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Iowa has surprisingly global ambitions to improve its education system.
That’s why I found myself moderating sessions at the Iowa Teacher and Principal Leadership Symposium with titles such as “Better Than We Used to Do is Not Good Enough” and “Leadership Lessons From Around the Globe” before a sold-out crowd at Drake University in Des Moines last week.
The titles speak volumes about Republican Gov. Terry Branstad and his determination to improve education in the Hawkeye state, although his agenda has faced its share of setbacks.
Branstad hopes to reform the way teachers are paid and promoted, and he’s giving serious consideration to what other states—and countries—do. He often uses the phrase “world-class schools” to describe his aspirations for Iowa’s classrooms.
The governor sat quietly for hours last week, listening intently to union leaders, school-board officials, principals and teachers. He made it clear beforehand, however, that he has deep concerns about student performance in his state, noting that “the status quo is unacceptable.”
Iowa’s students used to lead the nation in fourth- and eighth-grade mathematics, but now they rank in the middle of the pack. In addition, “33 percent of recent high school graduates who enrolled in Iowa’s community colleges needed remedial help. Iowa employers regularly tell us it’s difficult to find well-qualified applicants for job openings,” Branstad wrote on his website before the symposium.
Branstad’s quest for change is focused on Iowa, but his search for successful role models is one The Hechinger Report is familiar with. We’ve spent time over the last two years visiting countries on three continents to look at their ambitious higher-education agendas. We’ve also scrutinized how other states are attempting to increase the effectiveness of their teachers, as Iowa is.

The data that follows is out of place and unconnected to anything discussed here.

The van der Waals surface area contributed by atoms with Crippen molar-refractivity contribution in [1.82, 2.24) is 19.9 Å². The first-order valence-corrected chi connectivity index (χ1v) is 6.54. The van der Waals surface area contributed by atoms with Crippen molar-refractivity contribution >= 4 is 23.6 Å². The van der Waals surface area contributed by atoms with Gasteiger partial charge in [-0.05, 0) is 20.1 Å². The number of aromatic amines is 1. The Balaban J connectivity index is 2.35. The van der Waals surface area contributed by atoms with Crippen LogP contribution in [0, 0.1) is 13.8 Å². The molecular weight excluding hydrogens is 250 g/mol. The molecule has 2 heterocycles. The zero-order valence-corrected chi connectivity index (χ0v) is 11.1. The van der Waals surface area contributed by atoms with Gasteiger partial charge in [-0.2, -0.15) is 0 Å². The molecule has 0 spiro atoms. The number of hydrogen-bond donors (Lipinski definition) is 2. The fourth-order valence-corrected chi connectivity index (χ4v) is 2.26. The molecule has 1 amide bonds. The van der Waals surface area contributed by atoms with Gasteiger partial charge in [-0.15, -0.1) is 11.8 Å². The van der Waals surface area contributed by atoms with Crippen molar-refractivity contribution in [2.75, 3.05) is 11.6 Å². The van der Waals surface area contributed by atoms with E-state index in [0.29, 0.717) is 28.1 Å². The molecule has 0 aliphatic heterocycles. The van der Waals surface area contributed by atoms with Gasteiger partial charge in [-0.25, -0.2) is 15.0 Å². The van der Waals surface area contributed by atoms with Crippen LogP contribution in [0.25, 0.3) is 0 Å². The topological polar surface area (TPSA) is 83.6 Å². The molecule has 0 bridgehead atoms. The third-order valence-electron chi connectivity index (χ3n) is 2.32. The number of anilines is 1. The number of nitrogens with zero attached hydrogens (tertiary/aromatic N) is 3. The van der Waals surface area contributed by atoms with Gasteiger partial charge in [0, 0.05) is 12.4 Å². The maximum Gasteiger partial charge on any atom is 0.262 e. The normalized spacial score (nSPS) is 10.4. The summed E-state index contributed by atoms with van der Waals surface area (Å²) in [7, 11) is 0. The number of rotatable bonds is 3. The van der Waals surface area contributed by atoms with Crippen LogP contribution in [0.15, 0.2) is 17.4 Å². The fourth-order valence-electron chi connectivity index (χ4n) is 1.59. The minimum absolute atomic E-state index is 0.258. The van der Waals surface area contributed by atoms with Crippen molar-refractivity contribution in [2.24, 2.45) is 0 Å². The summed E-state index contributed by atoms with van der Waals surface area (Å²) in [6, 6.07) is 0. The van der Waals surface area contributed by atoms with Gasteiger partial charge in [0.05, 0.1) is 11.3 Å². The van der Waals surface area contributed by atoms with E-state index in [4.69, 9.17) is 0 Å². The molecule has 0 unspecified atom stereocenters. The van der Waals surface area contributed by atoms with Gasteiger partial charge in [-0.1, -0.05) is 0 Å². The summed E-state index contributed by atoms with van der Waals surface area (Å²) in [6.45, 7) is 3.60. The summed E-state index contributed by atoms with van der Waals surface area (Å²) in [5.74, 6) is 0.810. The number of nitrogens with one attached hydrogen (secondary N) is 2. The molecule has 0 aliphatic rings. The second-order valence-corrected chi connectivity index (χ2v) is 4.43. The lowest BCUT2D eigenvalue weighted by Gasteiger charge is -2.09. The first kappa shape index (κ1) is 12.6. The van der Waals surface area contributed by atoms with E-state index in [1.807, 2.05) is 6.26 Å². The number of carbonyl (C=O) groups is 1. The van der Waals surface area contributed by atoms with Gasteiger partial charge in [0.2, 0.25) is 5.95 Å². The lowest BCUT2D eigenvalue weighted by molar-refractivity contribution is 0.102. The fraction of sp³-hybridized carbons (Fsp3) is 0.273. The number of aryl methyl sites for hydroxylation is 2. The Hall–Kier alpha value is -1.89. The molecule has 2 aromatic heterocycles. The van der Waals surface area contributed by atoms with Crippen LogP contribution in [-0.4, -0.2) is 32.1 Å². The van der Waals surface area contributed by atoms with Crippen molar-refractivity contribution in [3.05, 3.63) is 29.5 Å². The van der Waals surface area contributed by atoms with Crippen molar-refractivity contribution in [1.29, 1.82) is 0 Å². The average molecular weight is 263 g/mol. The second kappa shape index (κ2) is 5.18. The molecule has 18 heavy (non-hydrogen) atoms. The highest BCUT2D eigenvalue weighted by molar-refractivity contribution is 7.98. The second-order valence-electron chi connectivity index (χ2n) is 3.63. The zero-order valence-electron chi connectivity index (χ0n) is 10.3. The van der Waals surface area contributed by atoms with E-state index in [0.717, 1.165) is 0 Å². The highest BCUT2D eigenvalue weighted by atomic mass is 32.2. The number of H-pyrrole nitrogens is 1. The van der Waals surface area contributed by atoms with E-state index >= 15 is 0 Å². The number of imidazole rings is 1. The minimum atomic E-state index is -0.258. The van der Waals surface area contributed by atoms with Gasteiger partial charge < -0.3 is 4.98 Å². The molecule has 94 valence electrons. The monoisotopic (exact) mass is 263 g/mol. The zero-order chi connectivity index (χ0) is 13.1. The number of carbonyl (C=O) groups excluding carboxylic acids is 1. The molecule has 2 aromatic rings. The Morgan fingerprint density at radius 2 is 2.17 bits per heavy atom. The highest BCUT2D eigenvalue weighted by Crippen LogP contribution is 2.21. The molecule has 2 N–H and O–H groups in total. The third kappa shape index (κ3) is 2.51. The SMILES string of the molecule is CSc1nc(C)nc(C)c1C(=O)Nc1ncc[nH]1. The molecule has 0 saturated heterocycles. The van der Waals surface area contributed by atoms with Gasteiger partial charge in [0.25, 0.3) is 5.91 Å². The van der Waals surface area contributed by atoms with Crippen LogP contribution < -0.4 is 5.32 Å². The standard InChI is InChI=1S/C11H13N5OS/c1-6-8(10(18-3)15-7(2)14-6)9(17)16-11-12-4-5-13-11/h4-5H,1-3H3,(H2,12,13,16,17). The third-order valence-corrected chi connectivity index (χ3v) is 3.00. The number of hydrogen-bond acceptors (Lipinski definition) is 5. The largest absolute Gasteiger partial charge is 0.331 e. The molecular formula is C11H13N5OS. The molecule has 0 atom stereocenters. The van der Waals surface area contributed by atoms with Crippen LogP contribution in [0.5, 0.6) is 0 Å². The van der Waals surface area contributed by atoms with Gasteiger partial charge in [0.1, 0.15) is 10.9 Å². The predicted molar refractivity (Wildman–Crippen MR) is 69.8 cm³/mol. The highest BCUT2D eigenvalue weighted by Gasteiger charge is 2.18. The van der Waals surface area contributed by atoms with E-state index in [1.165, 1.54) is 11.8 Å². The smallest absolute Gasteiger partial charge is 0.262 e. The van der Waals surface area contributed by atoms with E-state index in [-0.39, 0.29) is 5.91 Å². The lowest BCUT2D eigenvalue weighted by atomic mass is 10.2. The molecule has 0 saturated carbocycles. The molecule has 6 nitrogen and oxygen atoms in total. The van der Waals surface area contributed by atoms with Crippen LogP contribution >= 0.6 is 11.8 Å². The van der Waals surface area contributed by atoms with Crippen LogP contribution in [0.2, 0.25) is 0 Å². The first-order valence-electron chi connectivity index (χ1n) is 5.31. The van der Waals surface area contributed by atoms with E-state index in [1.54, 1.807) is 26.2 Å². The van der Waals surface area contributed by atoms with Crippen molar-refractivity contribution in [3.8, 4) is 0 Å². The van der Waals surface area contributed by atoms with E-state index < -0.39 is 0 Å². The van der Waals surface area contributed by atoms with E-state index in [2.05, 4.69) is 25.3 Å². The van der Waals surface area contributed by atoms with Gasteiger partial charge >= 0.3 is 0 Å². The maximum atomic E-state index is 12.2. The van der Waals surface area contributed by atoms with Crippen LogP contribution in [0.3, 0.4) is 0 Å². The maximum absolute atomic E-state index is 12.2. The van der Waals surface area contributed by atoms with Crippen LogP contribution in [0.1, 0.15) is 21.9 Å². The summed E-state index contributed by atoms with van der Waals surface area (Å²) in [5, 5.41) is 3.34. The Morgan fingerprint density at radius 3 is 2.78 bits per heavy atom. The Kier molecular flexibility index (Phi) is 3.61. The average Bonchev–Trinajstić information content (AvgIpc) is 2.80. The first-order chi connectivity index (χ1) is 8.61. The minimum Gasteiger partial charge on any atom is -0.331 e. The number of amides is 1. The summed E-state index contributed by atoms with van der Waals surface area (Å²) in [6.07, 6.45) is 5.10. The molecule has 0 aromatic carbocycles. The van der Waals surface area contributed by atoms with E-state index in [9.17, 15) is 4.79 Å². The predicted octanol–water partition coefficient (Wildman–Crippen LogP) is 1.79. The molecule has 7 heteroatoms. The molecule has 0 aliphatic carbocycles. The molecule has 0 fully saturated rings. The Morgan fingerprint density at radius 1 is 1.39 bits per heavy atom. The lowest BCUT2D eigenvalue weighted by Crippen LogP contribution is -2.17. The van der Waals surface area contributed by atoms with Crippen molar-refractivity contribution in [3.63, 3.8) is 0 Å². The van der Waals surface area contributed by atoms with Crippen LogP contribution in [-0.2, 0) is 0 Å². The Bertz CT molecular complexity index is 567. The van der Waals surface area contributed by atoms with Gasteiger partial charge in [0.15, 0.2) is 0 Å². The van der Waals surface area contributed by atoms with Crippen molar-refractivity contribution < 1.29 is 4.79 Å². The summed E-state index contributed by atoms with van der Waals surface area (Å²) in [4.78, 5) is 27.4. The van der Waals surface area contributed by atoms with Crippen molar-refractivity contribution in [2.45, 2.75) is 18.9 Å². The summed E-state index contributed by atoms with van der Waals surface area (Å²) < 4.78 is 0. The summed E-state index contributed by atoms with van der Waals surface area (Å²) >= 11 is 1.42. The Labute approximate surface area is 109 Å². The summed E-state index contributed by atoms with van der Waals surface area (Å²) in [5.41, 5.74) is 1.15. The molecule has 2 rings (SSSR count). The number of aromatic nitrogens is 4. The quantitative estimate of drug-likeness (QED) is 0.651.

Branstad was the longest-serving governor in Iowa from 1983 to 1989, and was re-elected again in 2010. He’s since made education reform a priority, even though quite a few of his proposals have been defeated.
Still, Branstad says he’s worried that schools have not changed with the times in Iowa, and that the state’s teachers work in isolation. He hopes to create career ladders with different pay rates and positions depending upon a teacher’s experience and expertise.
He also wants Iowans to learn from other countries. That’s why they listened to a lengthy presentation from Marc Tucker, president and CEO of the National Center on Education and the Economy, and author of a new book, Surpassing Shanghai, that examines what strategies are working internationally to foster better student performance. You can watch and listen here.
Those in attendance also heard from Vivien Stewart, who is responsible for building connections between U.S. and Asian education leaders at the Asia Society. She spoke of the need for all young people to meet the growing demands of a global economy, and provided specific examples of what’s been possible elsewhere.
It’ll be fascinating in the coming months and years to see what lessons Iowa and its schools learn from others, both near and far.
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